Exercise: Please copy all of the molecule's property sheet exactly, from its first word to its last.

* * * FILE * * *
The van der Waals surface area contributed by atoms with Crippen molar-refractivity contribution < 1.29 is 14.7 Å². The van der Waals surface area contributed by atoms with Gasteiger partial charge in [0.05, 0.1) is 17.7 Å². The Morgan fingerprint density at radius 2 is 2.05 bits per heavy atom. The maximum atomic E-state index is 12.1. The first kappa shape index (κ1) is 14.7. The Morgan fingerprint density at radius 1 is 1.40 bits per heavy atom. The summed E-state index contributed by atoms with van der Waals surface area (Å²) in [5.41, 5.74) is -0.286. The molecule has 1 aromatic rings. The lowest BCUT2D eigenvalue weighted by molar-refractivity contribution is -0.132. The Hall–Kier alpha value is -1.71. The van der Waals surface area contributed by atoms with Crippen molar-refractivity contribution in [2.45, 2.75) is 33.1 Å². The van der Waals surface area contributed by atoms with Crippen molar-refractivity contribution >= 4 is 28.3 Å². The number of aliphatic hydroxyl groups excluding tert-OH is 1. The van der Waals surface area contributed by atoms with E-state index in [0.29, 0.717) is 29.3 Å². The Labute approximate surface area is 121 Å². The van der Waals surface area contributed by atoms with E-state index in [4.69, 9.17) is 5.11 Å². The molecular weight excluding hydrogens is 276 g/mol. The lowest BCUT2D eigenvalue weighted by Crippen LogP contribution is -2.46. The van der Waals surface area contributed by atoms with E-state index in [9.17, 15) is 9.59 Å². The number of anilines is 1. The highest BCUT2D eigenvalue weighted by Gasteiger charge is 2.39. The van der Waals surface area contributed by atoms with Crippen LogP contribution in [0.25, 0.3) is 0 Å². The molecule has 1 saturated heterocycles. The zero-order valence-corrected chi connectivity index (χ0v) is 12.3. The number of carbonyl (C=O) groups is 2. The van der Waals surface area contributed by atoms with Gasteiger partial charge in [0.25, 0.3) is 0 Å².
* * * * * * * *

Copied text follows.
The van der Waals surface area contributed by atoms with Crippen molar-refractivity contribution < 1.29 is 14.7 Å². The van der Waals surface area contributed by atoms with Gasteiger partial charge in [0.05, 0.1) is 17.7 Å². The Morgan fingerprint density at radius 2 is 2.05 bits per heavy atom. The maximum atomic E-state index is 12.1. The first kappa shape index (κ1) is 14.7. The Morgan fingerprint density at radius 1 is 1.40 bits per heavy atom. The summed E-state index contributed by atoms with van der Waals surface area (Å²) in [5.41, 5.74) is -0.286. The molecule has 1 aromatic rings. The lowest BCUT2D eigenvalue weighted by molar-refractivity contribution is -0.132. The Hall–Kier alpha value is -1.71. The van der Waals surface area contributed by atoms with Crippen molar-refractivity contribution in [2.45, 2.75) is 33.1 Å². The van der Waals surface area contributed by atoms with Crippen molar-refractivity contribution >= 4 is 28.3 Å². The number of aliphatic hydroxyl groups excluding tert-OH is 1. The van der Waals surface area contributed by atoms with E-state index in [0.29, 0.717) is 29.3 Å². The Labute approximate surface area is 121 Å². The van der Waals surface area contributed by atoms with E-state index in [4.69, 9.17) is 5.11 Å². The molecular weight excluding hydrogens is 276 g/mol. The lowest BCUT2D eigenvalue weighted by Crippen LogP contribution is -2.46. The van der Waals surface area contributed by atoms with E-state index in [9.17, 15) is 9.59 Å². The number of anilines is 1. The highest BCUT2D eigenvalue weighted by Gasteiger charge is 2.39. The van der Waals surface area contributed by atoms with Crippen LogP contribution in [0.25, 0.3) is 0 Å². The molecule has 1 saturated heterocycles. The zero-order valence-corrected chi connectivity index (χ0v) is 12.3. The number of carbonyl (C=O) groups is 2. The van der Waals surface area contributed by atoms with Gasteiger partial charge in [0.25, 0.3) is 0 Å².